Dr. Deborah Eisenhut, MD, FACS
My father was a journalist. Our home was full of books. When I was a tiny child, my family purchased an annual library card for the public library in a nearby city. Each week, we visited that library and carted away a basketful of books. I also checked out books from our well-stocked church library. When I began attending school, I took home books from the school library. And, because we lived in a rural area, my family qualified to receive mail-order books from the state library. I would mail in slips requesting specific books, and would send in ‘topic’ slips on which I listed my age and a subject of interest—minerals, railroads, cooking, etc. A week later, a package of age-appropriate books would magically appear in our mailbox. It was always exciting to tear open the parcel to see what the lovely, patient state librarians had sent me. My father returned them on the way to work in town.
One day my father was called to the local post office. I had ordered so many books from the state library that they would not fit into our mailbox. In the future, I had to be sure to only order an amount of books that our rural mailbox would hold! I usually had four to five books ‘going’ at one time and devoured them. I continue to read widely. I have never lacked for books either for my spiritual growth or simply for my reading pleasure and to expand my world.
Now, as a missionary in Africa, I rarely see books in typical African homes. Occasionally, I see one or two tattered volumes. Maybe a comic book, or a magazine, well-read and falling apart. I think of the easy availability of books in my upbringing and compare that to what I see here. Africans can’t access books easily, either because they can’t afford them or because they are not available. Even Bibles are difficult to get. Many homes don’t have one.
Our God is a literary God. He has chosen to reveal Himself in His written Word. He wants us to be informed. In Romans 10:17 we read, ‘So faith comes from hearing, and hearing by the word of Christ.’ Salvation comes through hearing the Gospel of forgiveness and reconciliation with God in Jesus. And we learn to know God and exercise faith by studying the Word of God. Only when we know our Scriptures well can we mature in reflecting God’s character. It is very difficult for believers to grow without reading the Bible in their own language and without written materials for discipleship. This is why the ministry of Synergie Francophone (SF) is so vital. Not only do people in French-speaking countries need Bibles in French, but they also need books in French on spiritual formation to help them grow in their faith. These books need to be affordable. Synergie Francophone meets these needs.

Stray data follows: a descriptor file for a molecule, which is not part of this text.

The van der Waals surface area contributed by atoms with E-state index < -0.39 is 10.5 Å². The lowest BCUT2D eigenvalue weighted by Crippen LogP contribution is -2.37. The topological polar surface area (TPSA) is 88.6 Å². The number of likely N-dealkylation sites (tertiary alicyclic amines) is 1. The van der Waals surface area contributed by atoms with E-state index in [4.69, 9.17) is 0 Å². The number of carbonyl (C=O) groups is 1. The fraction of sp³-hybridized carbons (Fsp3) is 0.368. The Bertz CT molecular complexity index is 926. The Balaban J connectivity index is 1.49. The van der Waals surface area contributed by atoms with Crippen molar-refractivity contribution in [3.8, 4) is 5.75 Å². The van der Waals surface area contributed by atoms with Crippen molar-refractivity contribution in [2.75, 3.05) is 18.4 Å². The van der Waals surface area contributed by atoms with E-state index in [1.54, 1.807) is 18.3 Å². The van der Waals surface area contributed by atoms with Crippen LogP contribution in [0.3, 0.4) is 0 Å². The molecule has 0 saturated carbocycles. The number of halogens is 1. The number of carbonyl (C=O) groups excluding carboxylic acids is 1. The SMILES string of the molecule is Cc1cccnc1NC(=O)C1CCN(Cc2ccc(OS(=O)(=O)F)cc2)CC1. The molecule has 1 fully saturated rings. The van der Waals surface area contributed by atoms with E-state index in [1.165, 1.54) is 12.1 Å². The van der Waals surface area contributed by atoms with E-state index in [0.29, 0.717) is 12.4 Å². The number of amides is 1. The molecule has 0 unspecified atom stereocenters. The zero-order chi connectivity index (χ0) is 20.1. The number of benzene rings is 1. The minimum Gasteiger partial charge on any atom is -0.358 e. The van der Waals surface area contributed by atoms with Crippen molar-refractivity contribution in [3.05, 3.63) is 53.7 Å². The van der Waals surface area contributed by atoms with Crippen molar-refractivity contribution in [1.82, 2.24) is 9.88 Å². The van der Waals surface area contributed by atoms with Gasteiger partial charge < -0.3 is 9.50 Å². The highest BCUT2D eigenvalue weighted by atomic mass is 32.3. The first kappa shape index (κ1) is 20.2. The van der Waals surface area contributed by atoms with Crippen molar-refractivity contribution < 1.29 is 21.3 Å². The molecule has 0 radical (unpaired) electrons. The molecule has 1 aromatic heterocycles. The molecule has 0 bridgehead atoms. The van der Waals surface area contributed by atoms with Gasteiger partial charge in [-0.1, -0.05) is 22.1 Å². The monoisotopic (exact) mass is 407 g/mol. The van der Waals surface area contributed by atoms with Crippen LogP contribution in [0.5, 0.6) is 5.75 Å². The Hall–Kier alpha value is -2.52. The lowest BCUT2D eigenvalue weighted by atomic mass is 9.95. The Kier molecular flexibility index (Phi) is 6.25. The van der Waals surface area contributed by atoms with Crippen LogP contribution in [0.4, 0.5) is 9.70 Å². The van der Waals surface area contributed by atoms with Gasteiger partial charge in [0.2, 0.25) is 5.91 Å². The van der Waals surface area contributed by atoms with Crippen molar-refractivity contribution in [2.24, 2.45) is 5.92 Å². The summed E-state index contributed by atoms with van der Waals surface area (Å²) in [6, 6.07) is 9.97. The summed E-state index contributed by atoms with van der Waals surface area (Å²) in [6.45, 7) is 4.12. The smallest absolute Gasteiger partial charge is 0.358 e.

My hope is that one day I will walk into a typical African home and see bookshelves filled with books. I want African children to have easy access to books and libraries as I did. Christians should have many books for their own discipleship and materials for sharing the good news of God’s love with others. Meanwhile, I pray for the ministry of Synergie Francophone as it continues to take bold steps towards reaching this goal for the French-speaking peoples of the world.
Dr. Deborah Eisenhut, MD, FACS, serves as a Faculty Surgeon at Mbingo Baptist Hospital with the Pan-African Academy of Christian Surgeons. She is an Assistant Professor in the Department of Surgery at Loma Linda University and has practiced surgery in hospitals in Oregon (USA), Pakistan, Liberia, Cameroon, and other countries.